3.2 Water level in weathering crust
Storage of meltwater in weathering crust is investigated by measuring the water level in a cryoconite hole using a Levelogger®, similar to the one used to measure water level in the stream (Solinst, 2020). The Levelogger® was placed at the bottom of the cryoconite hole, for a 3-week period from 24 July to 13 August, located in the 660 catchment close to the station where discharge measurements were collected. A Barologger® was also placed at the location for barometric pressure correction of the water level.
3.3 Calculation of hydraulic geometry parameters
At-a-station hydraulic geometry parameters were calculated to examine the relative importance of width, velocity, and depth in controlling discharge and to compare with other studies reporting hydraulic geometry data for supraglacial streams. The hydraulic geometry power-law equations are (Leopold and Maddock, 1953)
where w, d, and v are the stream width, depth, and velocity of the cross-section respectively. The exponents b, f, and m represent the slopes of the power-law equations. The magnitude of the exponents represents the rates of change of each variable with respect to the independent variable, discharge Q. The coefficients a, c, and k represent the y-axis intercepts. The law of conservation of mass implies that the product of coefficients (a, c, and k) and the sum of the exponents (b, f, and m) should equal 1 (Leopold and Maddock, 1953).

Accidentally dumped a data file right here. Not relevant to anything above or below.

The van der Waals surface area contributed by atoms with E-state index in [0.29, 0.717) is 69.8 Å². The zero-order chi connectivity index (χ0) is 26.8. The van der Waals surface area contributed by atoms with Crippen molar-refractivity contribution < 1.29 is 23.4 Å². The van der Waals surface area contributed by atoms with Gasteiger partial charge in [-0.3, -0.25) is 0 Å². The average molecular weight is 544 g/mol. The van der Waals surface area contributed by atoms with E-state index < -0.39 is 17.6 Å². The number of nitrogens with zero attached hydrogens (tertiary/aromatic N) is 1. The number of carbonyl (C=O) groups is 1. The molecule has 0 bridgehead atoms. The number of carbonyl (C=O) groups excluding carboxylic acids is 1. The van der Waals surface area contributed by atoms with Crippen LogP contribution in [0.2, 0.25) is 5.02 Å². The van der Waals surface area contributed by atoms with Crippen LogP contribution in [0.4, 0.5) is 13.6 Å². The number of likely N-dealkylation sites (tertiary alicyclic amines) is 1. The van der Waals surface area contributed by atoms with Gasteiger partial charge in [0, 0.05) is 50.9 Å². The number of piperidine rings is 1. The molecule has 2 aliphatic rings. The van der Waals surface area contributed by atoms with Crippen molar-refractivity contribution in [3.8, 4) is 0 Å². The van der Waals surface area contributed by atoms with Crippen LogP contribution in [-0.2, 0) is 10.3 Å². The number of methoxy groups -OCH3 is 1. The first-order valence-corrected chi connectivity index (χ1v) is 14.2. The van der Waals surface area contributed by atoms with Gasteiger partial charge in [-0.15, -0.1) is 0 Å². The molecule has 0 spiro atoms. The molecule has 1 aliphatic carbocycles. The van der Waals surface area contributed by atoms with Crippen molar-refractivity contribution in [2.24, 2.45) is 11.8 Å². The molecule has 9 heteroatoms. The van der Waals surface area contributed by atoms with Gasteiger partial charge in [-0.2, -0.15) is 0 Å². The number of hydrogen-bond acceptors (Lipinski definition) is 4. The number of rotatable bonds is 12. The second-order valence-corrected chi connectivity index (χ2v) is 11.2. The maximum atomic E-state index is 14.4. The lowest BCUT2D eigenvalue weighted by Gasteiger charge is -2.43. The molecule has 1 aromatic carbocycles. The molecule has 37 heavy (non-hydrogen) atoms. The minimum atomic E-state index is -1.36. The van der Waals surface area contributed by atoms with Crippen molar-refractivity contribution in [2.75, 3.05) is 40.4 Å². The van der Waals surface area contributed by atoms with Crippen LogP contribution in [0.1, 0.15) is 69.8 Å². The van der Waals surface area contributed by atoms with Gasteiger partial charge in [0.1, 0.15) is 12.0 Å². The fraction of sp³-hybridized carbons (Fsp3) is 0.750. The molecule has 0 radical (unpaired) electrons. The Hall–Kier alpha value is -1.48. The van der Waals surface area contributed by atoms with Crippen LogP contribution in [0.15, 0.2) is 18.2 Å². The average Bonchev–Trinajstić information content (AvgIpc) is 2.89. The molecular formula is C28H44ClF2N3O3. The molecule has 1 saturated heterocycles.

3.4 Automatic weather station observations in the 660 catchment
To identify the timing of daily maximum melt during clear-sky days, meteorological observations were obtained from the nearby automatic weather station (AWS), KAN_L (van As et al., 2011), maintained by the Geological Survey of Denmark and Greenland (GEUS) and located ∼ 7–8 km southeast of our study area at 670 m elevation. We also installed a shortwave pyranometer (HOBO S-LIB-M003) at a 2 m height ∼ 20–25 m from the gauging station, but these data were not used in this study since KAN_L offered better data continuity and measurements of other surface energy components.
3.5 Surface energy balance model
To examine surface energy drivers of supraglacial discharge, energy balance components were obtained from a surface energy balance model (described in van As, 2011). This model uses forcing data from in situ meteorological and radiative observations from KAN_L to calculate the surface energy balance components net shortwave radiation, net longwave radiation, sensible heat flux, latent heat flux, subsurface conductive heat flux (i.e., ground heat flux), and heat flux from rain. While incoming shortwave and longwave radiation are gathered from the AWS, turbulent heat fluxes are calculated from near-surface gradients of meteorological variables, air temperature, humidity, and wind speed, using Monin–Obukhov similarity theory (van As, 2011).
3.6 Catchment delineation